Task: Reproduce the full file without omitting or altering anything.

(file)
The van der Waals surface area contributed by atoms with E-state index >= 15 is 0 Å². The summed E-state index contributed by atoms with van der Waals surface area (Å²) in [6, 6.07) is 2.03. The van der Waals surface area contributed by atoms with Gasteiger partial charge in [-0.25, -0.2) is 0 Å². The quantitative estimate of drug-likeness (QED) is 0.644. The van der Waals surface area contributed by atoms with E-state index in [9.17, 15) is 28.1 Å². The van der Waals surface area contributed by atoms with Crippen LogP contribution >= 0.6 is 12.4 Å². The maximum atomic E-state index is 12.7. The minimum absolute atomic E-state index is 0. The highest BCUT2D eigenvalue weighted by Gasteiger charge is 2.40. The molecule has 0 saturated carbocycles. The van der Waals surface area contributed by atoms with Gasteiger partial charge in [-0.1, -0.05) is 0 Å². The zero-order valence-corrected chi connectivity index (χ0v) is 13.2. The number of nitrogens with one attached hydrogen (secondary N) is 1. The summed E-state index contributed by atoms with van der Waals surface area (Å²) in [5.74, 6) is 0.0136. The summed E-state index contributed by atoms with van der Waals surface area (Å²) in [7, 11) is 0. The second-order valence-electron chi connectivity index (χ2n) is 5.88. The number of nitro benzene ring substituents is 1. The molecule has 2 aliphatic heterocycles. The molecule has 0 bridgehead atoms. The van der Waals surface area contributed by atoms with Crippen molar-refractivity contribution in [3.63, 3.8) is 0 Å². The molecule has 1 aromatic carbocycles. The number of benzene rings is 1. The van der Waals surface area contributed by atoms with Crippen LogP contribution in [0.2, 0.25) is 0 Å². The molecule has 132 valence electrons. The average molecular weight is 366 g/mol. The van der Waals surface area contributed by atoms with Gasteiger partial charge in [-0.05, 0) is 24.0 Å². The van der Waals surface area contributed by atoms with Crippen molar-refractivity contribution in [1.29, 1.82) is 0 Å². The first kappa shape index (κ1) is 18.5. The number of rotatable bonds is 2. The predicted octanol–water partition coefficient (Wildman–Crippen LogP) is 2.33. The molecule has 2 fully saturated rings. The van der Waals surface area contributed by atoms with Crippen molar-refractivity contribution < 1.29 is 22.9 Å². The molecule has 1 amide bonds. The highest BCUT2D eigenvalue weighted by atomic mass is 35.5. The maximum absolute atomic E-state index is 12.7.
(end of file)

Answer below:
The van der Waals surface area contributed by atoms with E-state index >= 15 is 0 Å². The summed E-state index contributed by atoms with van der Waals surface area (Å²) in [6, 6.07) is 2.03. The van der Waals surface area contributed by atoms with Gasteiger partial charge in [-0.25, -0.2) is 0 Å². The quantitative estimate of drug-likeness (QED) is 0.644. The van der Waals surface area contributed by atoms with E-state index in [9.17, 15) is 28.1 Å². The van der Waals surface area contributed by atoms with Crippen LogP contribution >= 0.6 is 12.4 Å². The maximum atomic E-state index is 12.7. The minimum absolute atomic E-state index is 0. The highest BCUT2D eigenvalue weighted by Gasteiger charge is 2.40. The molecule has 0 saturated carbocycles. The van der Waals surface area contributed by atoms with Gasteiger partial charge in [-0.1, -0.05) is 0 Å². The zero-order valence-corrected chi connectivity index (χ0v) is 13.2. The number of nitrogens with one attached hydrogen (secondary N) is 1. The summed E-state index contributed by atoms with van der Waals surface area (Å²) in [5.74, 6) is 0.0136. The summed E-state index contributed by atoms with van der Waals surface area (Å²) in [7, 11) is 0. The second-order valence-electron chi connectivity index (χ2n) is 5.88. The number of nitro benzene ring substituents is 1. The molecule has 2 aliphatic heterocycles. The molecule has 0 bridgehead atoms. The van der Waals surface area contributed by atoms with Crippen molar-refractivity contribution in [3.63, 3.8) is 0 Å². The molecule has 1 aromatic carbocycles. The number of benzene rings is 1. The van der Waals surface area contributed by atoms with Crippen LogP contribution in [0.2, 0.25) is 0 Å². The molecule has 132 valence electrons. The average molecular weight is 366 g/mol. The van der Waals surface area contributed by atoms with Gasteiger partial charge in [-0.05, 0) is 24.0 Å². The van der Waals surface area contributed by atoms with Crippen molar-refractivity contribution in [1.29, 1.82) is 0 Å². The first kappa shape index (κ1) is 18.5. The number of rotatable bonds is 2. The predicted octanol–water partition coefficient (Wildman–Crippen LogP) is 2.33. The molecule has 2 fully saturated rings. The van der Waals surface area contributed by atoms with Crippen molar-refractivity contribution < 1.29 is 22.9 Å². The molecule has 1 amide bonds. The highest BCUT2D eigenvalue weighted by atomic mass is 35.5. The maximum absolute atomic E-state index is 12.7.